decided: January 26, 1984.
JAMES J. DRAKE, PETITIONER
COMMONWEALTH OF PENNSYLVANIA, UNEMPLOYMENT COMPENSATION BOARD OF REVIEW, RESPONDENT
Appeal from the Order of the Unemployment Compensation Board of Review in case of In re: Claim of James J. Drake, No. B-199229.
Vincent A. DeFalice, for petitioner.
Charles D. Donahue, Associate Counsel, with him Richard L. Cole, Jr., Chief Counsel, for respondent.
President Judge Crumlish, Jr. and Judges Barry and Barbieri, sitting as a panel of three. Opinion by Judge Barbieri.
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This is an appeal from an order of the Unemployment Compensation Board of Review (Board) denying
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unemployment compensation benefits to James J. Drake (Claimant) on the ground that he had been discharged from employment because of willful misconduct, and was thus disqualified from receiving benefits by the provisions of Section 402(e) of the Unemployment Compensation Law.*fn1 We affirm.
Claimant was last employed as a cab driver for the Yellow Cab Company (Yellow Cab), a position he held from September 27, 1979 until June 3, 1981 when he was discharged because of his involvement in an automobile accident. The referee found as facts, inter alia, (1) that Claimant's cab struck the rear end of another vehicle on October 10, 1979 causing $179.00 worth of damage, (2) that Claimant struck a cement block while backing out of a driveway on July 26, 1980 causing $55.00 worth of damage, (3) that Claimant struck a fence on September 3, 1980 causing $219.00 worth of damage, (4) that Claimant struck the rear of a parked car on March 26, 1981, causing an unknown amount of damage, and (5) that Claimant was involved in a fifth accident on June 3, 1981 when he struck the rear end of a car with his cab causing $851.00 worth of damage. The referee further found that while Claimant's first accident had been caused by a faulty master brake cylinder, his remaining four accidents had been caused by his negligence, and concluded that his actions amounted to disqualifying willful misconduct. As noted above, the Board affirmed this determination, and the present appeal followed.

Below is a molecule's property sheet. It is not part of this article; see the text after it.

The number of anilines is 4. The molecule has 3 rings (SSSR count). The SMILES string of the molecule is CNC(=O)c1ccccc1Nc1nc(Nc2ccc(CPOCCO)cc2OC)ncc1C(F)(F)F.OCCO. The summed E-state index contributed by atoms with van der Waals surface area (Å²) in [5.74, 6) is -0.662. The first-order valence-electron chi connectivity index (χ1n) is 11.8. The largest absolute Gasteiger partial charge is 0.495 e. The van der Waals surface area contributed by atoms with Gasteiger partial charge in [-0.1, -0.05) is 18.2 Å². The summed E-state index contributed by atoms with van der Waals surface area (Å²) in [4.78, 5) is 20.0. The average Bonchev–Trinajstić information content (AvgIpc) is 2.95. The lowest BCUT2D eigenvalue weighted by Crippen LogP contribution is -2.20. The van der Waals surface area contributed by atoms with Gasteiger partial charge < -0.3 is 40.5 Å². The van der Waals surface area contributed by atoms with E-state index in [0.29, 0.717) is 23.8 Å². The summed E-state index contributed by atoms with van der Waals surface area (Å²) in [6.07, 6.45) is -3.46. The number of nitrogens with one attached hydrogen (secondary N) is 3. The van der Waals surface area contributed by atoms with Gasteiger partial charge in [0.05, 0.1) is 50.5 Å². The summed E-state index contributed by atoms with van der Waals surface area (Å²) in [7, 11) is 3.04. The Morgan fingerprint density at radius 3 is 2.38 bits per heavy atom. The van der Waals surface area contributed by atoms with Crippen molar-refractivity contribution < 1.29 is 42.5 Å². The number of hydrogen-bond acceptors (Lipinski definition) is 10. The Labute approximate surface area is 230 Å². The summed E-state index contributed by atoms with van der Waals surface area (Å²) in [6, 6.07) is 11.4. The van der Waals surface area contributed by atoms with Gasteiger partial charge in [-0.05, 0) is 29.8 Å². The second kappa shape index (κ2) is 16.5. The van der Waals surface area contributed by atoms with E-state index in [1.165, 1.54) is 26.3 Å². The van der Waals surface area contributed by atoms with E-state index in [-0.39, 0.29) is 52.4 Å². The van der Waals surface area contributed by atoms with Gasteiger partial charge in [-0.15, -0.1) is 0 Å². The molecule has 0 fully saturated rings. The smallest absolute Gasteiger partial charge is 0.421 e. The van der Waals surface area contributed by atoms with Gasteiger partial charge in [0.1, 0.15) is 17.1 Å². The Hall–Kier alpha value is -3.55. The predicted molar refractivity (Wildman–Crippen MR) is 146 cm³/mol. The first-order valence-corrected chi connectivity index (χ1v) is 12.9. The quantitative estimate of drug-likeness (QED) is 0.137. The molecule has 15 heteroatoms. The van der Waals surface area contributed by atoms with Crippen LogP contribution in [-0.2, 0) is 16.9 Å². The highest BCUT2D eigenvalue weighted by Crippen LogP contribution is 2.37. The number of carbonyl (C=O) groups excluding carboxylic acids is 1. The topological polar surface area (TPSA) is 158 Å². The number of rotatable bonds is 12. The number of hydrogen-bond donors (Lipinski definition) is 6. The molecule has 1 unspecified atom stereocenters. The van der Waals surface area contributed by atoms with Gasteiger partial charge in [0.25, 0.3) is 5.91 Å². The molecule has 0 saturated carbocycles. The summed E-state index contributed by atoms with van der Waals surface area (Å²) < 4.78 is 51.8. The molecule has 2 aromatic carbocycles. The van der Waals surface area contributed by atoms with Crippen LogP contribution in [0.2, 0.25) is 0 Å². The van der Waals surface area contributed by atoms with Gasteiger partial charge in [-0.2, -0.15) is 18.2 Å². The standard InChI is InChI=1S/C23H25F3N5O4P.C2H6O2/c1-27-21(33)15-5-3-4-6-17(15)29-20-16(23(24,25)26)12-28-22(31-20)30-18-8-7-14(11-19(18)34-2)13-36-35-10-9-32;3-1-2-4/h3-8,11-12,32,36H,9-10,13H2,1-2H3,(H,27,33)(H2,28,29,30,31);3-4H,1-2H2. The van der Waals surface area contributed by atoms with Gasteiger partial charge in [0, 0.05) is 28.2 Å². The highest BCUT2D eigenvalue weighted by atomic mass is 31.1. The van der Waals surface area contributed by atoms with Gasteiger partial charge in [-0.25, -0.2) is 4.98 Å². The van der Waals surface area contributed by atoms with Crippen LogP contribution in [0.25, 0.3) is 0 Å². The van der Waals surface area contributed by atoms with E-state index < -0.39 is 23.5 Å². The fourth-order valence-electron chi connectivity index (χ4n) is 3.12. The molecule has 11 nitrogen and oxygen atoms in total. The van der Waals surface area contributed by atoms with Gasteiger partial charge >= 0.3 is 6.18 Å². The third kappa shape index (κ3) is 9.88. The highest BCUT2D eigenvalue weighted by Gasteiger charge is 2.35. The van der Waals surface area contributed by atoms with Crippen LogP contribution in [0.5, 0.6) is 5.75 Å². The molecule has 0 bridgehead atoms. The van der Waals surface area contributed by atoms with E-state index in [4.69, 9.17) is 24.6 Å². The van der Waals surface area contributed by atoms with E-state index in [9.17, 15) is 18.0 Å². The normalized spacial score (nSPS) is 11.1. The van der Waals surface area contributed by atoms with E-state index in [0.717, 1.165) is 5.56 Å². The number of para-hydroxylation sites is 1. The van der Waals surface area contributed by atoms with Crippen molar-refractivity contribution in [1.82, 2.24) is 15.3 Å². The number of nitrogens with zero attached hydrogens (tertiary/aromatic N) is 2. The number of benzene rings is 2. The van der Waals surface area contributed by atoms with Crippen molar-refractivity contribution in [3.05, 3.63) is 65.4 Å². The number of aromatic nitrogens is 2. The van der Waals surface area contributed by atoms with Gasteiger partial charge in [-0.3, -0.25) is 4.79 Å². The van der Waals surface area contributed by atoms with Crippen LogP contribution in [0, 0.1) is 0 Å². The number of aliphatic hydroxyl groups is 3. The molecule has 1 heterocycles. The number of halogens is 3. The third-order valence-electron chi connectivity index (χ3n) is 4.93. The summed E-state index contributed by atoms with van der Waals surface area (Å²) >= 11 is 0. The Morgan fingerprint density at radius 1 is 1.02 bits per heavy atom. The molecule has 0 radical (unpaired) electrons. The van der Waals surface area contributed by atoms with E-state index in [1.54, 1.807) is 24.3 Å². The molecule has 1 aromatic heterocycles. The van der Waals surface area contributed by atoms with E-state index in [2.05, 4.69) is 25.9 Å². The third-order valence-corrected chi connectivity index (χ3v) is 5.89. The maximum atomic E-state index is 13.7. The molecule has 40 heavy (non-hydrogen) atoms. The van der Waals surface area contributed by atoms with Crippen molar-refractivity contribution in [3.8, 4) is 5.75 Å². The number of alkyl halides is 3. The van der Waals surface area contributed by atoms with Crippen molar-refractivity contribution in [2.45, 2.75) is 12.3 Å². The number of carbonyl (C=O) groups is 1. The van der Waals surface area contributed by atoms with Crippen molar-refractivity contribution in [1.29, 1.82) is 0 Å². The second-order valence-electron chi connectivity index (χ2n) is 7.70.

"Where the employer, who has the burden of proving willful misconduct, has prevailed below, our scope of review is limited to determining whether or not the findings of fact are supported by substantial evidence or whether or not an error of law was committed. . . ."
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evil design, or the intentional and substantial disregard of the employee's duties and obligations. Kentucky Fried Chicken of Altoona v. Unemployment Compensation Board of Review, 10 Pa. Commonwealth Ct. 90, 309 A.2d 165 (1973). With respect to the question of when negligence may constitute disqualifying willful misconduct we noted in Coulter v. Unemployment Compensation Board of Review, 16 Pa. Commonwealth Ct. 462, 332 A.2d 876 (1975) that:
[a] single dereliction or a minor and casual act of negligence or carelessness does not constitute willful misconduct. Rather, it is a series of accidents, attributable to negligence, occuring periodically and with consistent regularity, which produce substantial financial loss to the employer which will support the conclusion that an employe is guilty of willful misconduct.
Id. at 466, 332 A.2d at 879. In Schappe v. Unemployment Compensation Board of Review, 38 Pa. Commonwealth Ct. 249, 392 A.2d 353 (1978) we noted that it is not the number of accidents that is important in determining whether a claimant's conduct constitutes willful misconduct, but rather whether the claimant's actions evidence manifest culpability, wrongful intent, or an intentional and substantial disregard for the employer's interests. We believe that Claimant's negligent conduct here, occurring on four separate occasions in less than two years, causing his employer to pay in excess of $1,300.00 for damages and repairs, clearly amounted to an intentional and substantial disregard of his employer's interests.
Now, January 26, 1984, the order of the Unemployment Compensation Board of Review, Decision No. B-199229, dated September 11, 1981, is affirmed.